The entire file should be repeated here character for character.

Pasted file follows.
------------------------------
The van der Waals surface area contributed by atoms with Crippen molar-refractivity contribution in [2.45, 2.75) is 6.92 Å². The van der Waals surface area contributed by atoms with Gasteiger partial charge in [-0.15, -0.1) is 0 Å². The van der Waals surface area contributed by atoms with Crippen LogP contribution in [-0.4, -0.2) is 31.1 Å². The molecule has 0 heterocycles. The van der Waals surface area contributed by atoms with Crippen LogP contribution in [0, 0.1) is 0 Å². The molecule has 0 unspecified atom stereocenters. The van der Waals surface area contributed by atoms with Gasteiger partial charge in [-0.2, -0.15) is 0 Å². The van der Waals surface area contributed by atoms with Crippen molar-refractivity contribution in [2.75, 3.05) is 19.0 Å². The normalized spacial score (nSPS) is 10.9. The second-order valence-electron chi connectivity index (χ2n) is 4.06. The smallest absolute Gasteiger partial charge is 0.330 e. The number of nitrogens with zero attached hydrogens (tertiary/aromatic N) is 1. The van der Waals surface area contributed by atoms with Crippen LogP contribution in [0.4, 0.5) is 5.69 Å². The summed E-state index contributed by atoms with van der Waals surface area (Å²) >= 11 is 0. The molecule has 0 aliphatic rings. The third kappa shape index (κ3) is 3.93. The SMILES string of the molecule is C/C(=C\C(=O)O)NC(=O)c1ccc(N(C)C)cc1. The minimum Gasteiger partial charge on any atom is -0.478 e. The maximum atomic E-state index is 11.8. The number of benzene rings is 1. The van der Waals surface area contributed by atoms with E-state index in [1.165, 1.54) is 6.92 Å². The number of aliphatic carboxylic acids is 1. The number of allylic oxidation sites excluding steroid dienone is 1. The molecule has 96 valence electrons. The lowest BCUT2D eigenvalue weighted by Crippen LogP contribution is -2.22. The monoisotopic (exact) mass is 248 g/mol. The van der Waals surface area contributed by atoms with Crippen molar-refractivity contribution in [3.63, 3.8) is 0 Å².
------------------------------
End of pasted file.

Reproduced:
The van der Waals surface area contributed by atoms with Crippen molar-refractivity contribution in [2.45, 2.75) is 6.92 Å². The van der Waals surface area contributed by atoms with Gasteiger partial charge in [-0.15, -0.1) is 0 Å². The van der Waals surface area contributed by atoms with Crippen LogP contribution in [-0.4, -0.2) is 31.1 Å². The molecule has 0 heterocycles. The van der Waals surface area contributed by atoms with Crippen LogP contribution in [0, 0.1) is 0 Å². The molecule has 0 unspecified atom stereocenters. The van der Waals surface area contributed by atoms with Gasteiger partial charge in [-0.2, -0.15) is 0 Å². The van der Waals surface area contributed by atoms with Crippen molar-refractivity contribution in [2.75, 3.05) is 19.0 Å². The normalized spacial score (nSPS) is 10.9. The second-order valence-electron chi connectivity index (χ2n) is 4.06. The smallest absolute Gasteiger partial charge is 0.330 e. The number of nitrogens with zero attached hydrogens (tertiary/aromatic N) is 1. The van der Waals surface area contributed by atoms with Crippen LogP contribution in [0.4, 0.5) is 5.69 Å². The summed E-state index contributed by atoms with van der Waals surface area (Å²) >= 11 is 0. The molecule has 0 aliphatic rings. The third kappa shape index (κ3) is 3.93. The SMILES string of the molecule is C/C(=C\C(=O)O)NC(=O)c1ccc(N(C)C)cc1. The minimum Gasteiger partial charge on any atom is -0.478 e. The maximum atomic E-state index is 11.8. The number of benzene rings is 1. The van der Waals surface area contributed by atoms with E-state index in [1.165, 1.54) is 6.92 Å². The number of aliphatic carboxylic acids is 1. The number of allylic oxidation sites excluding steroid dienone is 1. The molecule has 96 valence electrons. The lowest BCUT2D eigenvalue weighted by Crippen LogP contribution is -2.22. The monoisotopic (exact) mass is 248 g/mol. The van der Waals surface area contributed by atoms with Crippen molar-refractivity contribution in [3.63, 3.8) is 0 Å².